Background: Patients with a cardiac arrest or unplanned intensive care admission show gradual decline in clinical condition preceding the event. This can be objectified by measuring the vital parameters and subsequently determining the Modified Early Warning Score (MEWS). Contact with the physician by nurses may be structured using the Situation-Background-Assessment-Recommendation (SBAR) communication instrument. The aim of our study was to evaluate whether nurses trained in the use of MEWS and SBAR tools were more likely to recognize a deteriorating patient.
Design and setting: This prospective quasi-experimental trial in the Academic Medical Center in Amsterdam, the Netherlands included three medical and three surgical wards.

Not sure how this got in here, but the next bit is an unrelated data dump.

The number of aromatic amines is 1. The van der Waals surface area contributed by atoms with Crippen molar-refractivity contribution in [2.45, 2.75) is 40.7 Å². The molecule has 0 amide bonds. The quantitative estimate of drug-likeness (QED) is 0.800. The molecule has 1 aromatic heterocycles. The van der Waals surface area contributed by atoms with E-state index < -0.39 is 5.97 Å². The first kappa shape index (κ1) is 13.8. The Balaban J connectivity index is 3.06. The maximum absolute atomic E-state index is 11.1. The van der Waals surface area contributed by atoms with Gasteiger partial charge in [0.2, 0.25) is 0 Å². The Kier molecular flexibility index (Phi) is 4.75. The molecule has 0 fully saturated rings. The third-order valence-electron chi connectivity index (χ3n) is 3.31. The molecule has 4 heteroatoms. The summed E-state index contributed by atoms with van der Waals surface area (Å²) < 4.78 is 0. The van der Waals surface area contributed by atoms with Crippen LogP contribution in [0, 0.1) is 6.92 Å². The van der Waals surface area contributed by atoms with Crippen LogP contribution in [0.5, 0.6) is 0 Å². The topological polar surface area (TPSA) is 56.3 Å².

Interventions: A group of 47 trained and 48 non-trained nurses were presented with a case of a deteriorating patient, and subsequent assessment and actions regarding the patient case were measured.
Results: Of the trained nurses, 77% versus 58% of the non-trained group assessed the patient immediately. On subsequent assessment of the patient, respiratory rate was measured twice as frequently (53% trained versus 25% non-trained, p=0.025). No differences were found in the measurement of other vital parameters. The MEWS was determined by 11% of trained nurses. Subsequent notification of the physician was performed by 67% of the trained versus 43% of the non-trained nurses. The SBAR communication tool was used by only one nurse.
Conclusions: Trained nurses are able to identify a deteriorating patient and react more appropriately. However, despite rigorously implementing MEWS/SBAR methodology, these tools were rarely used.
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